BLACKSBURG, Va., Nov. 3, 2009 – Virginia Tech researchers and their collaborators from five other institutions will soon engage in research on new construction safety and health made possible by a recent award of more than $7 million over a five-year period from the National Institute for Occupational Safety and Health (NIOSH)/Centers for Disease Control and Prevention.
The funding will initially support seven projects involving 19 faculty from six universities and two countries, encompassing an array of critical areas affecting safety and health in construction for our sustainable future.
The grant proposal, supported by the Institute for Critical Technology and Applied Science (ICTAS) and the Office of the Vice President for Research at Virginia Tech, was prepared by an interdisciplinary team of researchers and submitted as part of a national competition. Many of the contributors to the proposal are part of the Center for Innovation in Construction Safety and Health (CICSH) at Virginia Tech.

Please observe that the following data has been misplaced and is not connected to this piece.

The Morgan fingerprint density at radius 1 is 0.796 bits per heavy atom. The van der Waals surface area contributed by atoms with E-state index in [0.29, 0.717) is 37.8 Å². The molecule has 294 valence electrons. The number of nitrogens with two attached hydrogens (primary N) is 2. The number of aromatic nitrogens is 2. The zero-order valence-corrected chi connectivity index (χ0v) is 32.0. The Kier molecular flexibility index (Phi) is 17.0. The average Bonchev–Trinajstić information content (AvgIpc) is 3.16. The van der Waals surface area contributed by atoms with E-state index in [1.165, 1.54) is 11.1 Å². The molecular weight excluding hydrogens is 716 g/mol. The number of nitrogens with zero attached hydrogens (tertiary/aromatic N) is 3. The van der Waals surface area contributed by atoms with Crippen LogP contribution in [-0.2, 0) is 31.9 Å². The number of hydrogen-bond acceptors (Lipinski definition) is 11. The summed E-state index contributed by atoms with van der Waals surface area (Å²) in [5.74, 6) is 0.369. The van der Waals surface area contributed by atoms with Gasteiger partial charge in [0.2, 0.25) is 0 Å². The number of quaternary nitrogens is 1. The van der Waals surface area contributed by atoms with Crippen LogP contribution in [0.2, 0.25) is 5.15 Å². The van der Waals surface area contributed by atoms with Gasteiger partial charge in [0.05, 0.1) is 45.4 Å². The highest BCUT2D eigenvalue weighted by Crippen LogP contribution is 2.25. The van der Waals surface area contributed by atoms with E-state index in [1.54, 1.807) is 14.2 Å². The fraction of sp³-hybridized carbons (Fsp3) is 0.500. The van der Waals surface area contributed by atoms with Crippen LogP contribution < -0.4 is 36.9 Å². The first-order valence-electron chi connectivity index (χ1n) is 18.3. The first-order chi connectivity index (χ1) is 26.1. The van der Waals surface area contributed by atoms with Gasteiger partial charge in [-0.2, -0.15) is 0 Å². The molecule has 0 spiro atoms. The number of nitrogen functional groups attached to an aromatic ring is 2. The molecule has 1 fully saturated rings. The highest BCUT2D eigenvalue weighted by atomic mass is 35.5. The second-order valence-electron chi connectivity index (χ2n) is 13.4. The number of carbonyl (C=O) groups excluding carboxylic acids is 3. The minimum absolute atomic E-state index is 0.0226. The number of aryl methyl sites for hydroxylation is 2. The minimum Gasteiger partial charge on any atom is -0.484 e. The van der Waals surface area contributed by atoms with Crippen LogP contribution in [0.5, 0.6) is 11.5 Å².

The Center for Innovation in Construction Safety and Health was established in 2004 through a grant from the NIOSH and in affiliation with the Institute for Critical Technology and Applied Science to bring a truly interdisciplinary and collaborative approach to the practice-to-research-to-practice life cycle.
“As the first center under the umbrella of the ICTAS, CICSH has a special place in our hearts and we are proud to see this center grow to national eminence,” says Roop Mahajan, director of the Institute for Critical Technology and Applied Science. “We are thrilled to have provided start-up as well as on-going support to the center, thereby providing a strong and constant basis for success.”